By Calvert, Gene; Mobley, Sharon; Marshall, Lisa
Training & Development , Vol. 48, No. 6
TRYING TO UNDERSTAND THE CONCEPT OF THE LEARNING ORGANIZATION IS LIKE TRYING TO UNDERSTAND THE CONCEPT OF AN ELEPHANT--WHILE BLINDFOLDED. YOUR PERCEPTION OF THE WHOLE IS DETERMINED BY THE PART THAT IS CLOSEST TO YOU. WHEN PRACTITIONERS GATHERED TO DISCUSS LEARNING ORGANIZATIONS, THEIR CONVERSATIONS SHOWED HOW FAR WE HAVE COME AND HOW FAR WE HAVE TO GO IN TRANSLATING THE THEORY OF LEARNING ORGANIZATIONS INTO PRACTICE.
Right now--explain what a "learning organization" is and does. Can you answer completely? Perhaps you'd prefer to turn the tables--if you could grill other practitioners about learning organizations, what would you ask them?
In a recent series of focus groups, HRD professionals and frontline managers had the chance to take turns as explainers and interrogators, sharing what they already know about learning organizations and telling what they would like to know.
Nearly 50 practitioners representing most regions of the United States participated in the focus groups. Participants included senior trainers, HRD managers, line managers, and internal and external OD consultants. They represented private industry, universities, and government agencies, including Apple Computers, Amdahl, ASTD, Cable & Wireless Communications, General Electric, George Washington University, Hewlett-Packard, Levi-Strauss, Martin Marietta, Marriott Corporation, Pacific Gas & Electric, U.S. Defense Information Systems Agency, U.S. Office of Personnel Management, and Westinghouse.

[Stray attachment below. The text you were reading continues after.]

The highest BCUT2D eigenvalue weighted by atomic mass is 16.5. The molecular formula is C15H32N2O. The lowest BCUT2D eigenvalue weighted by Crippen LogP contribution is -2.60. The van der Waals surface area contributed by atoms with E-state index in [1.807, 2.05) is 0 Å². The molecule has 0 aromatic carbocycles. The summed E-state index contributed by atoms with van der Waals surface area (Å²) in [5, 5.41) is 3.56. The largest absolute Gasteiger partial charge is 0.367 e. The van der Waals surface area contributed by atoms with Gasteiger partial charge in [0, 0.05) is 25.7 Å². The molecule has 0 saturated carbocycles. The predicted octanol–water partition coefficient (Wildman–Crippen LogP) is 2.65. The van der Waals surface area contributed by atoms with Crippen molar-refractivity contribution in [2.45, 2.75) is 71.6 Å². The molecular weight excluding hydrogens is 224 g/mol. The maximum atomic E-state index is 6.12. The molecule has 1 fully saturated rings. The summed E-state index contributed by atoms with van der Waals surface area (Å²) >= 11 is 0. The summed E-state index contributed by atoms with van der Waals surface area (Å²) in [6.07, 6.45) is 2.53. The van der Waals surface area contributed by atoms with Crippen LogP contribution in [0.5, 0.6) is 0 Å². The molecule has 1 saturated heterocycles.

We designed the five sessions to elicit different ideas and perspectives about learning organizations. Using David Bohm's concept of "dialogue," we asked the dozen or so participants at each one-day session to view each other as inquiring colleagues, suspend their assumptions, and explore possibilities, rather than advocate their points of view. We asked them to explore freely their beliefs, expectations, and questions about learning organizations.
We restricted our roles to clarifying their discussion agendas, keeping the conversation on track, managing time, relating topics and themes when needed, and handling other basic facilitation tasks.
Among other things, participants addressed such questions as these:
* What definitions of a learning organization make sense?
* What distinguishes organizational learning from individual learning?
* What does a learning organization look like and how can it be measured?
* Would training and development specialists play different roles inside a learning organization?
Grasping the elephant
Like the blind characters examining an elephant in the ancient fable, participants' answers depended on what parts of the concept they grasped. Each person started with some preconceptions. No one could articulate precisely why and how some organizations learn better than others.
Participants weighed the merits of nearly 20 definitions of a learning organization, debating which one explained the concept most lucidly and usefully. They also discussed how the definition of organizational learning differs from the definition of a learning organization.
Participants preferred definitions they considered concrete and nonacademic. Many tried to amend and combine definitions to produce a complete and precise one; these efforts proved difficult and perplexing.
Ultimately, the definition of a learning organization offered by Peter Senge in The Fifth Discipline most consistently captured the hearts and minds of participants: "Where people continually expand their capacity to create results they truly desire, where new and expansive patterns of thinking are nurtured, where collective aspiration is set free, and where people are continually learning how to learn together."
Most participants preferred the definition of organizational learning offered by Nancy Dixon of George Washington University: "The intentional action of an organization to continuously transform itself through both adaptive and innovative learning. …